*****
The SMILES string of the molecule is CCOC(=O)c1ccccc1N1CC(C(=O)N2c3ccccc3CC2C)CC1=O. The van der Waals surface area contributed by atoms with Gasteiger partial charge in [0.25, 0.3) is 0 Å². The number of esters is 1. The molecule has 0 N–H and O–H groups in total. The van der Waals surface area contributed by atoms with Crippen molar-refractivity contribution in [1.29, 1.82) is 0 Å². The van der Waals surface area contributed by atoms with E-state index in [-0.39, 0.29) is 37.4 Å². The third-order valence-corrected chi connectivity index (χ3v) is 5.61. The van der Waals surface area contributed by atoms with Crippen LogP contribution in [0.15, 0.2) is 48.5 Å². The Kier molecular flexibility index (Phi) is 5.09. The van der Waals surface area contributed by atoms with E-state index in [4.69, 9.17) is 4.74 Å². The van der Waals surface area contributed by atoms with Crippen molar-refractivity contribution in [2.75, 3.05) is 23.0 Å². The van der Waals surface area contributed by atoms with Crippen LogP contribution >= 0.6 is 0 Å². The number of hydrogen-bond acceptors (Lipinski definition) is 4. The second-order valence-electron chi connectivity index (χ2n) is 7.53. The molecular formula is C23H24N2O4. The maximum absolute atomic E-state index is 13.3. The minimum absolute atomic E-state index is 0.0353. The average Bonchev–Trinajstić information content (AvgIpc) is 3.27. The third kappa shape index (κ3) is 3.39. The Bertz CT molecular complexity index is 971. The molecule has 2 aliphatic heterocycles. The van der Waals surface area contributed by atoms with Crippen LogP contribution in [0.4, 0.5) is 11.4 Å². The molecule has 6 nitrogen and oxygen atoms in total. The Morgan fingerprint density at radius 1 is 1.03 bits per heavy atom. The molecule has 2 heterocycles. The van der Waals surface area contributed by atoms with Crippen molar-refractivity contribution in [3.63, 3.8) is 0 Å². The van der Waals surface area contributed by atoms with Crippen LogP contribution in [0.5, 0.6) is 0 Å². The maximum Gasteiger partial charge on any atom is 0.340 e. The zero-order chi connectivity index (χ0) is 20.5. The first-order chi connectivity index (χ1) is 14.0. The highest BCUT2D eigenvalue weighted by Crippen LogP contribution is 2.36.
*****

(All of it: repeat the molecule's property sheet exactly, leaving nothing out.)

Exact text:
The SMILES string of the molecule is CCOC(=O)c1ccccc1N1CC(C(=O)N2c3ccccc3CC2C)CC1=O. The van der Waals surface area contributed by atoms with Gasteiger partial charge in [0.25, 0.3) is 0 Å². The number of esters is 1. The molecule has 0 N–H and O–H groups in total. The van der Waals surface area contributed by atoms with Crippen molar-refractivity contribution in [1.29, 1.82) is 0 Å². The van der Waals surface area contributed by atoms with E-state index in [-0.39, 0.29) is 37.4 Å². The third-order valence-corrected chi connectivity index (χ3v) is 5.61. The van der Waals surface area contributed by atoms with Crippen LogP contribution in [0.15, 0.2) is 48.5 Å². The Kier molecular flexibility index (Phi) is 5.09. The van der Waals surface area contributed by atoms with E-state index in [4.69, 9.17) is 4.74 Å². The van der Waals surface area contributed by atoms with Crippen molar-refractivity contribution in [2.75, 3.05) is 23.0 Å². The van der Waals surface area contributed by atoms with Crippen LogP contribution >= 0.6 is 0 Å². The number of hydrogen-bond acceptors (Lipinski definition) is 4. The second-order valence-electron chi connectivity index (χ2n) is 7.53. The molecular formula is C23H24N2O4. The maximum absolute atomic E-state index is 13.3. The minimum absolute atomic E-state index is 0.0353. The average Bonchev–Trinajstić information content (AvgIpc) is 3.27. The third kappa shape index (κ3) is 3.39. The Bertz CT molecular complexity index is 971. The molecule has 2 aliphatic heterocycles. The van der Waals surface area contributed by atoms with Crippen LogP contribution in [0.4, 0.5) is 11.4 Å². The molecule has 6 nitrogen and oxygen atoms in total. The Morgan fingerprint density at radius 1 is 1.03 bits per heavy atom. The molecule has 2 heterocycles. The van der Waals surface area contributed by atoms with Crippen molar-refractivity contribution in [3.63, 3.8) is 0 Å². The van der Waals surface area contributed by atoms with Crippen LogP contribution in [0.5, 0.6) is 0 Å². The maximum Gasteiger partial charge on any atom is 0.340 e. The zero-order chi connectivity index (χ0) is 20.5. The first-order chi connectivity index (χ1) is 14.0. The highest BCUT2D eigenvalue weighted by Crippen LogP contribution is 2.36.